Subject: Re: GPL clause 2a: How do YOU document your changes?
From: Taran Rampersad <>
Date: Mon, 05 Jan 2004 15:08:16 -0500

Ian Lance Taylor wrote:

>"La Monte H.P. Yarroll" <> writes:
>>Clause 2a of the GPL states:
>> >   2. You may modify your copy or copies of the Program or any portion
>> > of it, thus forming a work based on the Program, and copy and
>> > distribute such modifications or work under the terms of Section 1
>> > above, provided that you also meet all of these conditions:
>> >
>> >     a) You must cause the modified files to carry prominent notices
>> >     stating that you changed the files and the date of any change.
>>This clause differs from the practices I have observed in the community.
>>In particular, it is common to simply include a notice that the program
>>as a whole has been changed (e.g. in a README) from some "original"
>>distribution, rather than putting that notice on each modified file.
>>I've also noticed that it is unusual to find a list of specific changes
>>with dates on them.
>>I'm not too concerned about fixing the practices of every project we
>>contribute to.  Mainline changes are generally managed by the primary
>>copyright holder who certainly has a special status wrt to the GPL.
>>I'm more concerned about specialized forks of GPL'd projects which my
>>company maintains.  A lot of project maintainers are not particularly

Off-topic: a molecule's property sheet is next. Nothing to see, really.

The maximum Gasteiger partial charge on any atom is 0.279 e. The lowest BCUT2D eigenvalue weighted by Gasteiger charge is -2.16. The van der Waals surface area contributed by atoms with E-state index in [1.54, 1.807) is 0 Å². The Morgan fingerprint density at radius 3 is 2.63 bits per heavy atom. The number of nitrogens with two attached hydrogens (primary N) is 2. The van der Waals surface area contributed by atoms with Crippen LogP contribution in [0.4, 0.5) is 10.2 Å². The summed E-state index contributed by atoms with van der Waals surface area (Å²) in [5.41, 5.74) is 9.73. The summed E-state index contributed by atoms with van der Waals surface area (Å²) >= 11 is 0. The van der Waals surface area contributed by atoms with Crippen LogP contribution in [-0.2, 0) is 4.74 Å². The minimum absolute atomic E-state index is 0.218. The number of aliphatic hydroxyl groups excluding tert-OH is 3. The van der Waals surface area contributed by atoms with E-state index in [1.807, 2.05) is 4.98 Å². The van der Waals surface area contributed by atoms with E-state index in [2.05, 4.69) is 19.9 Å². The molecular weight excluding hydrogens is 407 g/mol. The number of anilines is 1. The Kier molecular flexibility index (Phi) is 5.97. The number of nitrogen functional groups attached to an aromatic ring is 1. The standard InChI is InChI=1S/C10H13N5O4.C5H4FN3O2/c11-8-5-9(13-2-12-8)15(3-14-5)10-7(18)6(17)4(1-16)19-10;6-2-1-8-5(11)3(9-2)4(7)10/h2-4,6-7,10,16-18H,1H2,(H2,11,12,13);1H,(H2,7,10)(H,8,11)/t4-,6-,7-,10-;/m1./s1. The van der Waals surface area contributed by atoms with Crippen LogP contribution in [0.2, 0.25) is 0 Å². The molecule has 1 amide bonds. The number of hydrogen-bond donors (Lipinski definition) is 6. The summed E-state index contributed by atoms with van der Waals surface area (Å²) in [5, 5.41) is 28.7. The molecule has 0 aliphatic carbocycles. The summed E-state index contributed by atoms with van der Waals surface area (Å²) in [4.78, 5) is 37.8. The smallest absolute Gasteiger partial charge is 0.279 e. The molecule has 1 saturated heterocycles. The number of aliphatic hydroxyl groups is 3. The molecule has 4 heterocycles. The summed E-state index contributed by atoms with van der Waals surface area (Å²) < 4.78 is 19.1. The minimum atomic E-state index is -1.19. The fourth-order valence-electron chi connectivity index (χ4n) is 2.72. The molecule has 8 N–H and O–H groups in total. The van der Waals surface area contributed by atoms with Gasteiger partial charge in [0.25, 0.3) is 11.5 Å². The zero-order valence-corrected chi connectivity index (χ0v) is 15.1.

>>concerned with incorporating changes to support embedded real-time
>>Do you maintain a fork of a GPL'd program?  If so, what do you do to
>>comply with this clause?
>>What do you recommend that we do?  Is an automtically-generated
>>changelog in each file sufficient?  Is it overkill?
>The clause is ambiguous.  It doesn't say that each individual modified
>file must carry a ``prominent notice.''  Instead it says that ``the
>modified files'' must carry ``prominent notices.''
>I believe that most people working with GNU sources satisfy this
>clause by distributing a ChangeLog file which describes each change,
>including the specific files and the date.  This is either added to
>the usual ChangeLog file, or a more specific file is
>created.  I think that qualifies as a ``prominent notice.''  There is
>no notice on each specific modified file, but the notice is part of
>``the modified files.''
>That is what my past and present employers have done to satisfy this
>clause.  I've never heard a complaint that this is inadequate.  I
>think it clearly satisfies the spirit of the clause, and it arguably
>satisfies the letter of the clause as well.
All I could add to this, perhaps, are comments in the source files 
pointing to the relevant ChangeLog file. It's an easy thing to do.